49306085 303
Mohamed Ould Cheikh Mohamed Ahmed Ould el-Ghazouani becomes Mauritania’s new president

As expected President Mohamed Ould Abdel Aziz’s chosen successor, Mohamed Ould Cheikh Mohamed Ahmed Ould el-Ghazouani (b.1956), won the 22 June presidential election. El-Ghazouani won 52% of the votes in the first round — despite being challenged by four opposition candidates and an independent — which avoided the need for a second round (given that it passed the 50% minimum threshold required to win).

Amid credible criticisms of state-repression and election fraud, there are three positives outcomes from this election.

Outcome 1: Mauritania’s first democratic transition

The election, despite its irregularities and questionable legitimacy, is the first democratic transition between two elected presidents since its independence from France in 1960. Until now, every change of power has been by coups d’état.

Outcome 2: Biram Dah Abeid brings new dynamic to Mauritanian politics

The election has brought human rights activist Biram Dah Abeid — the runner up who received 18.58% of the vote — to the centre stage after he defeated Sidi Mohamed Boubacar for second place. This was to be expected after probably securing the most votes in the 2014 presidential election had they been free and fair. He may have conceivably won a second round this year had it taken place.

Biram Dah Abeid is an impressive figure. Descended from slaves, he has long campaigned against the regime’s reluctance to rid the country of slavery and has been jailed by the authorities on five occasions for doing so. He won the UN Human Rights Prize in 2013 in appreciation of his efforts.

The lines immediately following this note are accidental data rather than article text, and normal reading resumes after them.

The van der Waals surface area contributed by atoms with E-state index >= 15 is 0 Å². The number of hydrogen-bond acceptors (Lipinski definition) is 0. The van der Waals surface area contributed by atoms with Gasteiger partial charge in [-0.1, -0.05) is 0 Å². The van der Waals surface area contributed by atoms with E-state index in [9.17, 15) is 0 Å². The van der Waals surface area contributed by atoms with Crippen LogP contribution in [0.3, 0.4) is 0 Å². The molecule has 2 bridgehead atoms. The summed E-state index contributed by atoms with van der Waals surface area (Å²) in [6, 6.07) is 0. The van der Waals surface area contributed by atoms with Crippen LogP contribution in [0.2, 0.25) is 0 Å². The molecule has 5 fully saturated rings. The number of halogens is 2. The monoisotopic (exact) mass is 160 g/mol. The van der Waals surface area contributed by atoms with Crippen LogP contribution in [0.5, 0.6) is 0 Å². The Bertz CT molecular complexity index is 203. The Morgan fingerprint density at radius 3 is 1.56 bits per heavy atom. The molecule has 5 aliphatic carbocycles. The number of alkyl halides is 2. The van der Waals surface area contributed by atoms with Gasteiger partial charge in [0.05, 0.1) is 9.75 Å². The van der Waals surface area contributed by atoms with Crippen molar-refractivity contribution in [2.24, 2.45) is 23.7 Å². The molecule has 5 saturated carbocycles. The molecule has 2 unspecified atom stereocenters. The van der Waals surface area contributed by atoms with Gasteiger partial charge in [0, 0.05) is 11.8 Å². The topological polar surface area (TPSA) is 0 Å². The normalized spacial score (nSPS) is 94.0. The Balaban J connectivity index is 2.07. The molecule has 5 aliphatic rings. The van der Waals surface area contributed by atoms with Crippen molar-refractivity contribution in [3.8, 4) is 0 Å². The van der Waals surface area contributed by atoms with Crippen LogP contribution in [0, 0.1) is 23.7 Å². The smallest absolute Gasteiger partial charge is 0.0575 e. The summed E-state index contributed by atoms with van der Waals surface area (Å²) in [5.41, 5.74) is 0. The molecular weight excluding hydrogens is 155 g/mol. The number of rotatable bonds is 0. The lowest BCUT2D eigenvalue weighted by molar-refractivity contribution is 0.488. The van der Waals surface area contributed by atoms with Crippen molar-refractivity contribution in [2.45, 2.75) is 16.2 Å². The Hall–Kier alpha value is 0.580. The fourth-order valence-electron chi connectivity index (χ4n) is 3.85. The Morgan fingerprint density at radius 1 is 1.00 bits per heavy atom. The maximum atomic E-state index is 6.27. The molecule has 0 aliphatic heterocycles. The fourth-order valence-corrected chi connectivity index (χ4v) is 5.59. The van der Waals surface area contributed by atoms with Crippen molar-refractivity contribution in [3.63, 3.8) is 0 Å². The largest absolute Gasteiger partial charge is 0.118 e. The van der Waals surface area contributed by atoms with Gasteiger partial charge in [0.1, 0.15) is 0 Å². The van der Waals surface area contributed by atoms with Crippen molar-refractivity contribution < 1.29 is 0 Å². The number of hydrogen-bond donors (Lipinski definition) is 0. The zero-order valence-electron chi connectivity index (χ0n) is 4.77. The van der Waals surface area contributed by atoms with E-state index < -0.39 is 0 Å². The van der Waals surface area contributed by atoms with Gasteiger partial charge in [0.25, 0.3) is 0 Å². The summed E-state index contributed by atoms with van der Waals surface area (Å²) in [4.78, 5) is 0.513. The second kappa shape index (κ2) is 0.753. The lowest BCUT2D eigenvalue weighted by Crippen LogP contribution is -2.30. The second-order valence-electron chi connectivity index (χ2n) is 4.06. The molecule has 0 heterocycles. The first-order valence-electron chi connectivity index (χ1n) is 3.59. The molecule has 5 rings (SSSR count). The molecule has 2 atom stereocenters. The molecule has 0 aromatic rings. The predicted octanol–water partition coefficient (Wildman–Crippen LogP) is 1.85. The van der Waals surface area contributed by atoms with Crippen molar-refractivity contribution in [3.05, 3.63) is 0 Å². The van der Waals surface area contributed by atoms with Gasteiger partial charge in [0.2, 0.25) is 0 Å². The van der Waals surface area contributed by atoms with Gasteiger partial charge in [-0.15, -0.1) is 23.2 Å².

It is Biram Dah Abeid’s increased profile as both a politician and a human rights activist that led an official government delegation to meet with him for the first time on 9 July.  In a display of pragmatism, he has proposed the opening of dialogue with the regime. If this materialises, it could lead to the normalisation of relations between the opposition and the ruling Union pour la République (UPR) which, in turn, holds the possibility of major and long-needed progress on many of the social, political and economic issues facing the country.

Outcome 3: Improvement in Mauritanian-Moroccan relations

A third potential outcome of the election is that it could lead to an improvement in relations with Morocco and within the wider Maghreb.

El-Ghazouani is expected to build warmer relations with Morocco than his predecessor. As a former student of the Meknes Military Academy — the Moroccan army officer training school — he knows the Moroccan security services. He maintains good relations because of his former posts as head of Mauritania’s intelligence service, head of army staff, and defence minister. This is exemplified by the fact that Morocco was among the first countries to congratulate el-Ghazouani for his election with the message coming directly from King Mohammed VI.